The lush pink bloom of the Sacred Lotus rises above a muddy lake. Auspicious koi fish circle around.
- Live like the Lotus.
- No Mud, no Lotus.
- Stay wild, Moonchild.
- I’m becoming myself.
- You’re becoming yourself.
- Life has many petals.
- You have to grow through mud to reach full bloom.
Likely the most spiritual flower on Earth, the history and meaning of the lotus flower dates back thousands of years. An important symbol in many different cultures, particularly Buddhism, the sacred lotus flower is revered as a symbol of rebirth, purity, self-regeneration and spiritual enlightenment.
No Mud, No Lotus: 3 Things the Lotus Teaches Us about Recovery
- The Lotus blooms and flourishes amongst impurities.
- The Lotus doesn’t look back.
- The Lotus represents something new.
- We too have the ability to rise from the mud, bloom out of the darkness and radiate into the world.
- Seeing the mud around a lotus is pessimism, seeing a lotus in the mud is optimism.
Japanese “Time of the Lotus” Festival
Across Japan, in lakes and tubs, ponds and paddyfields, the massive buds of the lotus flower will open in the dawn. From Ueno Park in downtown Tokyo to the remotest rural fastness, lotus-viewing festivals will take place, turning a flower show into a mass spectator sport during what is known as the Time of the Lotus. Already fixtures in the Japanese diet, lotus rhizomes and seeds will be devoured in even greater quantities than usual; rice wine will be poured onto the plate-like leaves and their hollow stalks stuck between the lips to act as metre-long drinking straws. In season, a vast harvest of flowers and leaves will bring the sacred lotus into millions of homes.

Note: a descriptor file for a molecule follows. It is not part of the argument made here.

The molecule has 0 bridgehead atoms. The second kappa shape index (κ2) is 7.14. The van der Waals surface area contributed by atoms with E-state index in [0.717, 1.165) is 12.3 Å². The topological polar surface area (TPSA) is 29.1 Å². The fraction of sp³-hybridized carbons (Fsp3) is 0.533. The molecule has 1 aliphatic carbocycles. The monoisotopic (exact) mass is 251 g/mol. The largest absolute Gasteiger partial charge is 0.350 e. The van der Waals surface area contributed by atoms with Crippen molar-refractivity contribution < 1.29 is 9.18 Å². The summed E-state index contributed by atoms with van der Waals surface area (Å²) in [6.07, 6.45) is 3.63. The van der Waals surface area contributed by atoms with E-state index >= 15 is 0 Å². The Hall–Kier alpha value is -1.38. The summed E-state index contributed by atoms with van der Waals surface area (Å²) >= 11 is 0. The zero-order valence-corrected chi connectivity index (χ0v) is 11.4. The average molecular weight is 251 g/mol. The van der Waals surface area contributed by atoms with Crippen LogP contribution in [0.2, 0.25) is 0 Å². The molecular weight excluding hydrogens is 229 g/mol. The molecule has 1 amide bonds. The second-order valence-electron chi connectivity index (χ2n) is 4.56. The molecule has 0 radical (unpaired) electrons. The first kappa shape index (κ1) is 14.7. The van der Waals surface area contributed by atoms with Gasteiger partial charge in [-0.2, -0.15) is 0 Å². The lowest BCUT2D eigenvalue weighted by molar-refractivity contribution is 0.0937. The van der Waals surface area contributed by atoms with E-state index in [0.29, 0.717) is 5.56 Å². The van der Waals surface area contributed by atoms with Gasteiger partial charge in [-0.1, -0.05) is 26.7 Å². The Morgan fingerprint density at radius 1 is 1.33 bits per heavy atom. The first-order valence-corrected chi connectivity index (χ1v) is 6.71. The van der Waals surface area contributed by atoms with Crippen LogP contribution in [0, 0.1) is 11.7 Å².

Sacred Lotus motif:
It is the world’s most famous flower. It furnished Hinduism, Buddhism and numerous extinct religions with symbols of the mother goddess and reincarnation and lessons in ideal conduct. Its flowers, fruit and foliage proliferated in some of the greatest religious artworks of all time.
The British grew lotus in conservatories. They bought wallpaper, fabrics and objets d’art inspired by the sacred lotus. They devoured books and articles on the flower. Today we are more likely to see lotus tattoos.
See also: Flowering Pink Jacaranda.